I didn't think much more of it or that anyone else would know, but yesterday my very best SL friend “P” sprung a surprise party on me. She got me a lovely pink cake with candles and a dress and new skin and all.

She went to some trouble. It was so thoughtful. We had a lovely time. I still feel good about it. *grinzzz*

Friday, February 20, 2009

Saturday Photo Hunt --- Warm





WARM


Warm........... The first thing to spring to my mind for this theme is warm sunny days at the beach. The golden sands, the blue sky above, the sound of the waves breaking on the shore. So here are a few photos from Puerto Vallarta, Mexico, a frequent destination for Canadians seeking some warmth from the long winters.

So warm that many sat under these palm frond umbrellas

Not just ordinary sand here, but sand sculptures. This was part of
a life sized depiction of the Last Supper.

Some young children found it too warm and decided to
cool off in a nearby shallow stream, clothes and all.

I'll be travelling in Australia/New Zealand for the next month and not likely doing Photo Hunt. So I'll join you all again for sure at the beginning of April. I will be blogging but probably not doing Photo Hunt.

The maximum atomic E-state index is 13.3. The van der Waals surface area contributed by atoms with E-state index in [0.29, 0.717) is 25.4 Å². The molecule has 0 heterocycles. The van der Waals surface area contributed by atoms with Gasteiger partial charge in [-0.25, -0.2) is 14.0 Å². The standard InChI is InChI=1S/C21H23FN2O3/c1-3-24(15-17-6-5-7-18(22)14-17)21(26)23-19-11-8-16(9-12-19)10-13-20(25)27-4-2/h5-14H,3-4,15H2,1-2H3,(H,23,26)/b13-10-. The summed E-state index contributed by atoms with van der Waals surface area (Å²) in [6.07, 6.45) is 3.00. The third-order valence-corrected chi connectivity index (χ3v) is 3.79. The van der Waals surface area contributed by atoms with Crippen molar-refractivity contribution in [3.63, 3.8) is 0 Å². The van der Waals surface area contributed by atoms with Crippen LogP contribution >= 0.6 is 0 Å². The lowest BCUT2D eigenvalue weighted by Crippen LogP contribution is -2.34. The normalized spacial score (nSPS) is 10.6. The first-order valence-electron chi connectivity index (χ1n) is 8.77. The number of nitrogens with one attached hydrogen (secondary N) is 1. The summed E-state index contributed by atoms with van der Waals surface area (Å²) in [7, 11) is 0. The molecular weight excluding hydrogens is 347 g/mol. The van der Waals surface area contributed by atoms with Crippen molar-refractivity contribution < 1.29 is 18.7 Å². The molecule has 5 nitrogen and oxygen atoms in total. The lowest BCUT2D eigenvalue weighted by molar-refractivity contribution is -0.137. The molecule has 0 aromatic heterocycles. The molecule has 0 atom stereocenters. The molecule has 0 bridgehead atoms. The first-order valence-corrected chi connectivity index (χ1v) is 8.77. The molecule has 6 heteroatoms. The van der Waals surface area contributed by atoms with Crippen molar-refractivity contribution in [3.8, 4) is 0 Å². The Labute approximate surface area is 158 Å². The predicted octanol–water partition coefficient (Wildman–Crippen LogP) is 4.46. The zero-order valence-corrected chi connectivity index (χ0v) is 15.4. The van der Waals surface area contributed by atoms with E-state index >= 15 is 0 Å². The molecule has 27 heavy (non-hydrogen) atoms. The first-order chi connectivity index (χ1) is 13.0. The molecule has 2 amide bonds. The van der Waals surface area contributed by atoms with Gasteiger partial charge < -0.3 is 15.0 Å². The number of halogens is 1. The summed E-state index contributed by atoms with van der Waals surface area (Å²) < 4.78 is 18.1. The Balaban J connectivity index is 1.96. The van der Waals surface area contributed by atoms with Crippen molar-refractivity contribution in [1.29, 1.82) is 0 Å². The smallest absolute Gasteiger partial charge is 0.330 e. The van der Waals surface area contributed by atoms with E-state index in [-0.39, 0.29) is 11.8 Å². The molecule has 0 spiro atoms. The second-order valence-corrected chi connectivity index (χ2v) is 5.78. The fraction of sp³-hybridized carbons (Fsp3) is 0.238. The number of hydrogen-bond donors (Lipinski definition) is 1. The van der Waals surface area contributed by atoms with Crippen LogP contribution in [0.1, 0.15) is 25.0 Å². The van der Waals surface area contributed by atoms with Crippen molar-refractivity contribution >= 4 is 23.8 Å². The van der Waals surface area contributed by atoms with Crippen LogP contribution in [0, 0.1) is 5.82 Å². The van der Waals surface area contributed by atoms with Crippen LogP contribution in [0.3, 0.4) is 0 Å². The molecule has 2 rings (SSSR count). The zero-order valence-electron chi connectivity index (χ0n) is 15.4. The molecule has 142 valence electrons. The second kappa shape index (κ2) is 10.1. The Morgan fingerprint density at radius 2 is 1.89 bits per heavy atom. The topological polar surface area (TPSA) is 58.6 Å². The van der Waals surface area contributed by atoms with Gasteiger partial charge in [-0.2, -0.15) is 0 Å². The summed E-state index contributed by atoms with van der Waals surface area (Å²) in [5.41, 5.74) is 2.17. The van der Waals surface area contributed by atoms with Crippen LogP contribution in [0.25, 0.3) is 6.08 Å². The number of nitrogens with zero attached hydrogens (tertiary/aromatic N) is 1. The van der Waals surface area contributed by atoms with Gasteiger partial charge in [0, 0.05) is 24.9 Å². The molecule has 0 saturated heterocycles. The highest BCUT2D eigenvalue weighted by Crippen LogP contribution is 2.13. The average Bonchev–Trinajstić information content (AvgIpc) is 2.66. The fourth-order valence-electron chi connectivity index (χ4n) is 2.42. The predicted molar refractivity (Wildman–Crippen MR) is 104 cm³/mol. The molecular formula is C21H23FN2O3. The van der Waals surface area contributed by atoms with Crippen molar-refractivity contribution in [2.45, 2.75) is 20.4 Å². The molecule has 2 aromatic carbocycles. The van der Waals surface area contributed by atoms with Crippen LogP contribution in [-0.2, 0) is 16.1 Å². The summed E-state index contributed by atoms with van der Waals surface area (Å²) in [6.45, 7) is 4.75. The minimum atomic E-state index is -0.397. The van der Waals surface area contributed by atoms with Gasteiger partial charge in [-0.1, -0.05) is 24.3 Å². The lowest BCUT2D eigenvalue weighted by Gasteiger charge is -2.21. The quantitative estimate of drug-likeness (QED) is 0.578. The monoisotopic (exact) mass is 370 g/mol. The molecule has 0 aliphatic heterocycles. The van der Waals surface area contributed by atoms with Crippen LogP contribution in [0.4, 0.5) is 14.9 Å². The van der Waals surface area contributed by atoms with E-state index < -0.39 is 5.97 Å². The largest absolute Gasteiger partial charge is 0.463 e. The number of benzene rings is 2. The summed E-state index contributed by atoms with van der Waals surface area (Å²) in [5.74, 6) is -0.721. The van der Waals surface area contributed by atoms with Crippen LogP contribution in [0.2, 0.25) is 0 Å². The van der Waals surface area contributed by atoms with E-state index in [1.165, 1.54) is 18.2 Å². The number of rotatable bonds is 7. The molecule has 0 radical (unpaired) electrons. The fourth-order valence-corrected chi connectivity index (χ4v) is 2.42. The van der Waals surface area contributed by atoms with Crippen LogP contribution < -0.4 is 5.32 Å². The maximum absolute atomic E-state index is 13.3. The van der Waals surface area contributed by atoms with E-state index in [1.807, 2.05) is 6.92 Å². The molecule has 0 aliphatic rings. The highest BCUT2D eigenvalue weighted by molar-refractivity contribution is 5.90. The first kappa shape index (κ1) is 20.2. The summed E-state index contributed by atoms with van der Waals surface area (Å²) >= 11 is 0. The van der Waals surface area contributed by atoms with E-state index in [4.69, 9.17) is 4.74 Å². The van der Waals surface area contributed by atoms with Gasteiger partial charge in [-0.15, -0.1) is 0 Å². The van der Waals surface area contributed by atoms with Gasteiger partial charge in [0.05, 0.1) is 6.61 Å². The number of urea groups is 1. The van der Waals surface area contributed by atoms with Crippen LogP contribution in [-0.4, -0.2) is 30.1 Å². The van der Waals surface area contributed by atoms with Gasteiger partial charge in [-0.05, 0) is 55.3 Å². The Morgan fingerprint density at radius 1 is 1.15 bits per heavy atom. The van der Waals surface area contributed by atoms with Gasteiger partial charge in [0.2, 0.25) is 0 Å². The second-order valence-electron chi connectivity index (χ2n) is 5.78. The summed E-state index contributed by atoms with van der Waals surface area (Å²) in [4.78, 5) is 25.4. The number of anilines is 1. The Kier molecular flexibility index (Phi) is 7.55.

HAVE A GREAT WEEKEND EVERYONE



Wednesday, February 18, 2009

The Constant Wife - A Classic Comedy of love and Revenge, by Somerset Maughan

One of the great pleasures of life for me has always been live theatre. I love it so much that I am not even necessarily critical of the performances and quite happily enjoy amateur theatre as much as professional. I appreciate the fact that people stand before an audience, acting their little hearts out, for our enjoyment.

Looking back on the almost two years I lived in London, England, I can quite easily say that what I enjoyed most of all were the theatre experiences I had there and we went frequently, often several times in a week. I'm not sure why I don't go more often here, although every year or so I do have season's tickets for the Arts Club Theatre Company and then I will let them go for some reason or another.